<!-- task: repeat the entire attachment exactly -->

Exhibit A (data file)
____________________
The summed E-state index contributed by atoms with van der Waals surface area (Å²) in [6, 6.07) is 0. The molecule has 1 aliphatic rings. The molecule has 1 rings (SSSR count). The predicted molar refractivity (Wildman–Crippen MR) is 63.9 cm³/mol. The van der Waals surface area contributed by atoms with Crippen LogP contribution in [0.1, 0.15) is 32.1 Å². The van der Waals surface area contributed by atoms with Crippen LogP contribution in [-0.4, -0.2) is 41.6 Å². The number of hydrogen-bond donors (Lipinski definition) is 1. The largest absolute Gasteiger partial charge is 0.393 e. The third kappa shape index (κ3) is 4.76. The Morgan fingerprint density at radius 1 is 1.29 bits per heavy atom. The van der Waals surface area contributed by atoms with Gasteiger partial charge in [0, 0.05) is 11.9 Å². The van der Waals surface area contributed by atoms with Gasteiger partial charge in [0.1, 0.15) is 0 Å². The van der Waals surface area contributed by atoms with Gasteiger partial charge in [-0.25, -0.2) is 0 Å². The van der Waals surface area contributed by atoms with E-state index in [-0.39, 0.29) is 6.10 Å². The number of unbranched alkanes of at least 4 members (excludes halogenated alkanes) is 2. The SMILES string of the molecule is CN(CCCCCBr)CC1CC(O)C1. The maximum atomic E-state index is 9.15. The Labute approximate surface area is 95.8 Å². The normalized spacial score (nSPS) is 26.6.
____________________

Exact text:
The summed E-state index contributed by atoms with van der Waals surface area (Å²) in [6, 6.07) is 0. The molecule has 1 aliphatic rings. The molecule has 1 rings (SSSR count). The predicted molar refractivity (Wildman–Crippen MR) is 63.9 cm³/mol. The van der Waals surface area contributed by atoms with Crippen LogP contribution in [0.1, 0.15) is 32.1 Å². The van der Waals surface area contributed by atoms with Crippen LogP contribution in [-0.4, -0.2) is 41.6 Å². The number of hydrogen-bond donors (Lipinski definition) is 1. The largest absolute Gasteiger partial charge is 0.393 e. The third kappa shape index (κ3) is 4.76. The Morgan fingerprint density at radius 1 is 1.29 bits per heavy atom. The van der Waals surface area contributed by atoms with Gasteiger partial charge in [0, 0.05) is 11.9 Å². The van der Waals surface area contributed by atoms with Gasteiger partial charge in [0.1, 0.15) is 0 Å². The van der Waals surface area contributed by atoms with Gasteiger partial charge in [-0.25, -0.2) is 0 Å². The van der Waals surface area contributed by atoms with E-state index in [-0.39, 0.29) is 6.10 Å². The number of unbranched alkanes of at least 4 members (excludes halogenated alkanes) is 2. The SMILES string of the molecule is CN(CCCCCBr)CC1CC(O)C1. The maximum atomic E-state index is 9.15. The Labute approximate surface area is 95.8 Å². The normalized spacial score (nSPS) is 26.6.